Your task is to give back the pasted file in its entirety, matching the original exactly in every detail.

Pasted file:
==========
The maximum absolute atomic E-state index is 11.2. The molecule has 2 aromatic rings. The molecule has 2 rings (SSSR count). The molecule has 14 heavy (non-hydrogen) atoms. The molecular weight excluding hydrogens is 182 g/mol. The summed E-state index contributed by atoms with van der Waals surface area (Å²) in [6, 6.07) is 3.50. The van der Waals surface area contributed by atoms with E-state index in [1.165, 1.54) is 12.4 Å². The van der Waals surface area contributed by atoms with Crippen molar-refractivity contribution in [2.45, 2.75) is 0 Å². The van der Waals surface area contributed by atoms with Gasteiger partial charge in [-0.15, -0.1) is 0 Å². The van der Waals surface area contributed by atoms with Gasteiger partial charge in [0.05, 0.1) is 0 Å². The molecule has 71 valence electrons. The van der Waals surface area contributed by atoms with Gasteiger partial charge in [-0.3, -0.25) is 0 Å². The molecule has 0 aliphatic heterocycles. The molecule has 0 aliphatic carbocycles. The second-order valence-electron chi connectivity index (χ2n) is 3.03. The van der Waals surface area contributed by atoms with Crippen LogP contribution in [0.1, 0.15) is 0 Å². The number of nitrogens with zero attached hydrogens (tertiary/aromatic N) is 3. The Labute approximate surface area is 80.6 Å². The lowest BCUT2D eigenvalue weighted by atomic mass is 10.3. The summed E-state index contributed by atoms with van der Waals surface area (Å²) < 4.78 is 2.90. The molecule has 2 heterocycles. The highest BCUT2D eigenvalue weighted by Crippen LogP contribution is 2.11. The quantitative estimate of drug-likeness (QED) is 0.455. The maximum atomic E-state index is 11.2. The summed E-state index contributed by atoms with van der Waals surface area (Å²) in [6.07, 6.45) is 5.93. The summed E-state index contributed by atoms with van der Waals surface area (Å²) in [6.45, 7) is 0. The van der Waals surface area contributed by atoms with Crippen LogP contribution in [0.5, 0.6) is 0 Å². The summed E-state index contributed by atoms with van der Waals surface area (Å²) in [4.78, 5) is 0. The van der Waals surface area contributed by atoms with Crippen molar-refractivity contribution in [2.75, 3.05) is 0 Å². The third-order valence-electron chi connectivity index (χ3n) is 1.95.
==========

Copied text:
The maximum absolute atomic E-state index is 11.2. The molecule has 2 aromatic rings. The molecule has 2 rings (SSSR count). The molecule has 14 heavy (non-hydrogen) atoms. The molecular weight excluding hydrogens is 182 g/mol. The summed E-state index contributed by atoms with van der Waals surface area (Å²) in [6, 6.07) is 3.50. The van der Waals surface area contributed by atoms with E-state index in [1.165, 1.54) is 12.4 Å². The van der Waals surface area contributed by atoms with Crippen molar-refractivity contribution in [2.45, 2.75) is 0 Å². The van der Waals surface area contributed by atoms with Gasteiger partial charge in [-0.15, -0.1) is 0 Å². The van der Waals surface area contributed by atoms with Gasteiger partial charge in [0.05, 0.1) is 0 Å². The molecule has 71 valence electrons. The van der Waals surface area contributed by atoms with Gasteiger partial charge in [-0.3, -0.25) is 0 Å². The molecule has 0 aliphatic heterocycles. The molecule has 0 aliphatic carbocycles. The second-order valence-electron chi connectivity index (χ2n) is 3.03. The van der Waals surface area contributed by atoms with Crippen LogP contribution in [0.1, 0.15) is 0 Å². The number of nitrogens with zero attached hydrogens (tertiary/aromatic N) is 3. The Labute approximate surface area is 80.6 Å². The lowest BCUT2D eigenvalue weighted by atomic mass is 10.3. The summed E-state index contributed by atoms with van der Waals surface area (Å²) < 4.78 is 2.90. The molecule has 2 heterocycles. The highest BCUT2D eigenvalue weighted by Crippen LogP contribution is 2.11. The quantitative estimate of drug-likeness (QED) is 0.455. The maximum atomic E-state index is 11.2. The summed E-state index contributed by atoms with van der Waals surface area (Å²) in [6.07, 6.45) is 5.93. The summed E-state index contributed by atoms with van der Waals surface area (Å²) in [6.45, 7) is 0. The van der Waals surface area contributed by atoms with Crippen LogP contribution in [0.5, 0.6) is 0 Å². The summed E-state index contributed by atoms with van der Waals surface area (Å²) in [4.78, 5) is 0. The van der Waals surface area contributed by atoms with Crippen molar-refractivity contribution in [2.75, 3.05) is 0 Å². The third-order valence-electron chi connectivity index (χ3n) is 1.95.